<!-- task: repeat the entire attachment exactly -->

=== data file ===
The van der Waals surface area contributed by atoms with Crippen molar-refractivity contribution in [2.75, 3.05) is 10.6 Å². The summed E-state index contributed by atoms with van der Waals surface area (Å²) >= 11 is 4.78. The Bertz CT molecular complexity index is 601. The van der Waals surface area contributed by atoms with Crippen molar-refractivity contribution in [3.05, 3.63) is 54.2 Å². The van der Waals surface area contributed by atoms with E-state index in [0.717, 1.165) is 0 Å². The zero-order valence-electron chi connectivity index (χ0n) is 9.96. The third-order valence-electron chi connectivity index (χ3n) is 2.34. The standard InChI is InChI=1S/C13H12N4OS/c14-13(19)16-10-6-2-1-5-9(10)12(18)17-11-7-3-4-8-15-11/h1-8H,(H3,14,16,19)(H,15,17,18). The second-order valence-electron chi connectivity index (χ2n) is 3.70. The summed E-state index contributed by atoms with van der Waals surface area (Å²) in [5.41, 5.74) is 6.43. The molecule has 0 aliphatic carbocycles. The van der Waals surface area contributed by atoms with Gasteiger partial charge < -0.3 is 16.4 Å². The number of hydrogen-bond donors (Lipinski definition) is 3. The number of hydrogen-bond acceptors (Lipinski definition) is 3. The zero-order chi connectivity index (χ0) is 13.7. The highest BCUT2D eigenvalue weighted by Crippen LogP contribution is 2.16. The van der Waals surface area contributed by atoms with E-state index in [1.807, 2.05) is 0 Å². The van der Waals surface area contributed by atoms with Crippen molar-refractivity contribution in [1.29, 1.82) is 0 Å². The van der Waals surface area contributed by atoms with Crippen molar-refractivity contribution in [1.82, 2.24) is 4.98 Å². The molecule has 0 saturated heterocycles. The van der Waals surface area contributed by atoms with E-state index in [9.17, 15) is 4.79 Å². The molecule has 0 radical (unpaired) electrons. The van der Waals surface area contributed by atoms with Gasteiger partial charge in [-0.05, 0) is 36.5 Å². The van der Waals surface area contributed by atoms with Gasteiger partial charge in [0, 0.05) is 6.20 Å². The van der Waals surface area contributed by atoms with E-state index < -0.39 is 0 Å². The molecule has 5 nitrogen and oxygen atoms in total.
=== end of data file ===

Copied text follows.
The van der Waals surface area contributed by atoms with Crippen molar-refractivity contribution in [2.75, 3.05) is 10.6 Å². The summed E-state index contributed by atoms with van der Waals surface area (Å²) >= 11 is 4.78. The Bertz CT molecular complexity index is 601. The van der Waals surface area contributed by atoms with Crippen molar-refractivity contribution in [3.05, 3.63) is 54.2 Å². The van der Waals surface area contributed by atoms with E-state index in [0.717, 1.165) is 0 Å². The zero-order valence-electron chi connectivity index (χ0n) is 9.96. The third-order valence-electron chi connectivity index (χ3n) is 2.34. The standard InChI is InChI=1S/C13H12N4OS/c14-13(19)16-10-6-2-1-5-9(10)12(18)17-11-7-3-4-8-15-11/h1-8H,(H3,14,16,19)(H,15,17,18). The second-order valence-electron chi connectivity index (χ2n) is 3.70. The summed E-state index contributed by atoms with van der Waals surface area (Å²) in [5.41, 5.74) is 6.43. The molecule has 0 aliphatic carbocycles. The van der Waals surface area contributed by atoms with Gasteiger partial charge < -0.3 is 16.4 Å². The number of hydrogen-bond donors (Lipinski definition) is 3. The number of hydrogen-bond acceptors (Lipinski definition) is 3. The zero-order chi connectivity index (χ0) is 13.7. The highest BCUT2D eigenvalue weighted by Crippen LogP contribution is 2.16. The van der Waals surface area contributed by atoms with E-state index in [1.807, 2.05) is 0 Å². The van der Waals surface area contributed by atoms with Crippen molar-refractivity contribution in [1.29, 1.82) is 0 Å². The van der Waals surface area contributed by atoms with Crippen molar-refractivity contribution in [1.82, 2.24) is 4.98 Å². The molecule has 0 saturated heterocycles. The van der Waals surface area contributed by atoms with E-state index in [9.17, 15) is 4.79 Å². The molecule has 0 radical (unpaired) electrons. The van der Waals surface area contributed by atoms with Gasteiger partial charge in [-0.05, 0) is 36.5 Å². The van der Waals surface area contributed by atoms with Gasteiger partial charge in [0, 0.05) is 6.20 Å². The van der Waals surface area contributed by atoms with E-state index < -0.39 is 0 Å². The molecule has 5 nitrogen and oxygen atoms in total.